6. Biofabricating

This week focused on biofabricating materials.


Bioplastics are organics produced from biological sources which have both airtight and water proof properties (refer to the article). There are three different categories for bioplastics; polymers directly extracted from biomass, polymers produced by classical synthesis using renewable bio-based monomers and polymers produced by microorganisms or genetically modified bacteria. This week I cooked bioplastics from the first category which consist of polymers extracted from polysaccharides (starch and cellulose) and proteins (gelatine and casein).

There are a lot of interesting researches done on the topic of bioplastics. One of the most interetsing facts about bioplastics is that they are biodegradable which means they have a life cycle following the carbon cycle. I came across very interesting research paper titled "Corn and Rice Starch-Based Bio-Plastics as Alternative Packaging Materials" investigating how the plant-based bioplastics can be used as an alternative for petrochemical plastics.

Interesting Project

The spiky Modules Used to Build This Curving Pavilion in Stuttgart, Germany. Made from a bioplastic containing Over 90 percent renewable materials, the spiky modules used to build this curving pavilion in Stuttgart, Germany. Refer to this article for details about the project.

Assignment of the Week

To produce at least two grown and/or two crafted materials.

The Used Equipment and Tools

The following picture shows the used equipment and tools to do the assignment.

The Process

Cooking the Bioplastics

I have cooked four different bio-plastic materials using the recipes in Bioplastic Cook Book; three protein bioplastic materials and one polysaccharide bioplastic material.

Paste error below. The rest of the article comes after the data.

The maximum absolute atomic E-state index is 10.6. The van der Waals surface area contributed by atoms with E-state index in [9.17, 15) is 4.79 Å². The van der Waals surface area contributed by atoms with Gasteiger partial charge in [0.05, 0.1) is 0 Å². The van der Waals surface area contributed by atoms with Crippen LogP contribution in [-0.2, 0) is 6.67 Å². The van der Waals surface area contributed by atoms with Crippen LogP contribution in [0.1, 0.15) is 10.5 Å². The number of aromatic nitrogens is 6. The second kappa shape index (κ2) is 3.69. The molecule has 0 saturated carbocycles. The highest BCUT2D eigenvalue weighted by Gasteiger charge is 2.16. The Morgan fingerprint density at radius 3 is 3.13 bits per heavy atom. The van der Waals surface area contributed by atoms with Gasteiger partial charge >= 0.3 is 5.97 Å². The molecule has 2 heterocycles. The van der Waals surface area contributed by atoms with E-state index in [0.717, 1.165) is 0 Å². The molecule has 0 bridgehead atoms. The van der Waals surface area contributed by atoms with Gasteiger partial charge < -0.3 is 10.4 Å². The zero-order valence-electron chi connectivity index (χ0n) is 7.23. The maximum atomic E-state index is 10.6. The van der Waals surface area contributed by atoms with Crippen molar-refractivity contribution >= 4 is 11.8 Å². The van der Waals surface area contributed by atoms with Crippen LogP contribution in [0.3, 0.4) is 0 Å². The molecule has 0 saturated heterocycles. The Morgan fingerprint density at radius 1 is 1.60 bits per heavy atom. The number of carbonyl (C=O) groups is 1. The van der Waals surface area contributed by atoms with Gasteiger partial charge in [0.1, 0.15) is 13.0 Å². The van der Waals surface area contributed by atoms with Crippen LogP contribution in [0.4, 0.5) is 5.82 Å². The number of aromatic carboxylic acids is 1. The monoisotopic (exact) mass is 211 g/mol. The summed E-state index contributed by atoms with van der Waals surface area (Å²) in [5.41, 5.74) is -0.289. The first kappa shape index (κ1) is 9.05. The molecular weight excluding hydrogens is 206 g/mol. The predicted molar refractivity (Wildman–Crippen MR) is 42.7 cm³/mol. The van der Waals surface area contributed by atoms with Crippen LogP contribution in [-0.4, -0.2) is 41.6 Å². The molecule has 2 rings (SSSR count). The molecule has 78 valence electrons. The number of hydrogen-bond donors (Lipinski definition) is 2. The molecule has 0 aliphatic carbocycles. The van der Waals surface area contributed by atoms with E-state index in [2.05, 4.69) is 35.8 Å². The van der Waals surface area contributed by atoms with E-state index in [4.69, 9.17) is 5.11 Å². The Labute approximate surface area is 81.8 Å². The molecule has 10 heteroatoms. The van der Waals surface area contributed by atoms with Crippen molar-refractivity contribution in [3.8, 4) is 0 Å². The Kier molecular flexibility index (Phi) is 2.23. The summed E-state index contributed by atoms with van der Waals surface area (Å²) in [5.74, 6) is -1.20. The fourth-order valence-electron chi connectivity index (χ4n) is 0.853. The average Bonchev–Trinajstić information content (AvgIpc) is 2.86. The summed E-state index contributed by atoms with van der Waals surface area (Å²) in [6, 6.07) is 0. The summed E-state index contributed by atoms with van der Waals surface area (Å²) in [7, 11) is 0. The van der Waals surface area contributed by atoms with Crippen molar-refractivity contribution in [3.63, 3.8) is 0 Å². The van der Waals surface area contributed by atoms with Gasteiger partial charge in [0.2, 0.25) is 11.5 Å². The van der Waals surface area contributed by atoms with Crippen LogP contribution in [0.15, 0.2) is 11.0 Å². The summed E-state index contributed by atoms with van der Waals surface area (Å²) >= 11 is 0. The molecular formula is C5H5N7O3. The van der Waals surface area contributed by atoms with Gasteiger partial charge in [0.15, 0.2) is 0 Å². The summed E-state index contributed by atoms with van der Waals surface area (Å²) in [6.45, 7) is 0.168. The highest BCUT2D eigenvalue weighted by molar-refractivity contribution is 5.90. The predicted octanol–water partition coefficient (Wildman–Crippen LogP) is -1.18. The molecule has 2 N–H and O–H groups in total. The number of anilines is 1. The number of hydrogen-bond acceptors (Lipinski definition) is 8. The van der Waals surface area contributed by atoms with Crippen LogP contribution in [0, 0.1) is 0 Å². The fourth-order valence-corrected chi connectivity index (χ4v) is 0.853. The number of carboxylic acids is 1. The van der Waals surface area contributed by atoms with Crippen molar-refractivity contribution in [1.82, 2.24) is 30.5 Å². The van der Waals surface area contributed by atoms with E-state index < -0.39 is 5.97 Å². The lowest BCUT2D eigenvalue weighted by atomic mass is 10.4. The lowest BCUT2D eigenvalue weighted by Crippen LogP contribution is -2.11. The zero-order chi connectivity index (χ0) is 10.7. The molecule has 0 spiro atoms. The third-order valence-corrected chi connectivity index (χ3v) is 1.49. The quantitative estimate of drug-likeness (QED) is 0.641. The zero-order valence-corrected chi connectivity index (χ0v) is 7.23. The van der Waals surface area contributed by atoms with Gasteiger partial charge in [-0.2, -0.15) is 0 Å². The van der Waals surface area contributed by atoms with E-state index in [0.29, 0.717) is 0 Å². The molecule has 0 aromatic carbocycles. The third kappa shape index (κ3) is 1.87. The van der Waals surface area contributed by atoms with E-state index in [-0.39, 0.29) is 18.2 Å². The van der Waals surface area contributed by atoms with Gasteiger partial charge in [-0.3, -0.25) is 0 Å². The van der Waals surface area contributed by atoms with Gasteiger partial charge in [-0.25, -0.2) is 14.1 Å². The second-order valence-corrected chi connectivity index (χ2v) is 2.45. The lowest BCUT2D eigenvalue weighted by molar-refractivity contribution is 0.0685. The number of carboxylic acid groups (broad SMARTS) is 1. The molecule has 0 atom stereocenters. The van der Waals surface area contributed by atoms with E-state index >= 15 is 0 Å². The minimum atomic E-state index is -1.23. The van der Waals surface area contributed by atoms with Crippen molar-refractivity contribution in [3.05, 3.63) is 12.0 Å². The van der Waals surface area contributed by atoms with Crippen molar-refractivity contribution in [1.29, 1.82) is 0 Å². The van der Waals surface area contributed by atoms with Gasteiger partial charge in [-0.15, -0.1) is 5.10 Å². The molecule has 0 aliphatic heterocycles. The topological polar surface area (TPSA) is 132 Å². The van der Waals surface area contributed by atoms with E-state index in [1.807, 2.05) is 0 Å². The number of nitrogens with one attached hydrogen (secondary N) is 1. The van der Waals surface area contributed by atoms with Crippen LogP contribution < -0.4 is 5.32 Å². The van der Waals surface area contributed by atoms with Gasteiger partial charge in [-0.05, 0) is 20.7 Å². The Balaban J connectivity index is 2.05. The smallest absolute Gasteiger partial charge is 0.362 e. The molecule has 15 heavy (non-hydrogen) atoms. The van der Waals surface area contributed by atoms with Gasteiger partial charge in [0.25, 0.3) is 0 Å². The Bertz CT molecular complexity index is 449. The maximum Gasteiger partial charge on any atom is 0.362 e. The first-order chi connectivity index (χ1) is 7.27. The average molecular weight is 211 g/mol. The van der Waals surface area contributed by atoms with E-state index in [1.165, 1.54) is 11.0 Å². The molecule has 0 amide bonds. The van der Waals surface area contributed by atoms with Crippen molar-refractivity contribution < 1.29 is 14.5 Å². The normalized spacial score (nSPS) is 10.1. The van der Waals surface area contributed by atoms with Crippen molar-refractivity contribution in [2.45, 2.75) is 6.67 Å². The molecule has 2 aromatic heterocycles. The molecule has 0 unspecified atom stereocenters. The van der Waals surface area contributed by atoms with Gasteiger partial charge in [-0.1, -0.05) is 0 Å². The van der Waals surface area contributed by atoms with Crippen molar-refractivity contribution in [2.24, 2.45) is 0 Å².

• Gelatin Bioplastic:

The following image shows the setup and the ingredients used to cook gelatin bioplastic. I wanted to test the brittle gelatin bioplastic.

According to the instructions in Bioplastic Cook Book, the ingredients should be mixed all together, cooked over a medium heat stove and is stirred until the liquid becomes viscous and thick.

The material was very fragile and the portion got very small after cooking; thus, I decided to test the flexible bioplastic and to double the portion of the ingredients.

I cooked the material and after the material got cool, I poured it over the acrylic frames.

Thank you Katya for helping me with this.

  • Gelatin Foam:

The second gelatin based biomaterial I cooked was gelatin foam. I used the following ingredients and cooked the material as follows.

The process for cooking was similar to gelatine bioplastic. To mix and put the solution on a pot under medium heat stove. With wooden stick, I stired the solution until the all ingredients are homogenoues and then I left the mixture in the stove until almost all water is evaporated. Finally, I poured the vesgous solution over the mold.

The final result.

  • Gelatin & Clay:

The last material I cooked was gelatine mixed with clay. This material was very interesting and it had very nice texture. To prepare the material, I followed the recipie from Bioplastic Cookbook but I doubled the portions to have sufficient amount of the material to cover the mold. The ingredients and the process as follows.

It was very challenging to melt the clay inside teh stove by mixing. Therefore, I smashed the clay by hand using small amount of water outside the pot.

Finally, after the solution is cooled it was ready for pouring. Before doing so, I have applied mold release spray to ease the removal of the material after it is cured.

Pouring the cooked material was so interesting especially that the liquid looked like a liquid choclate :P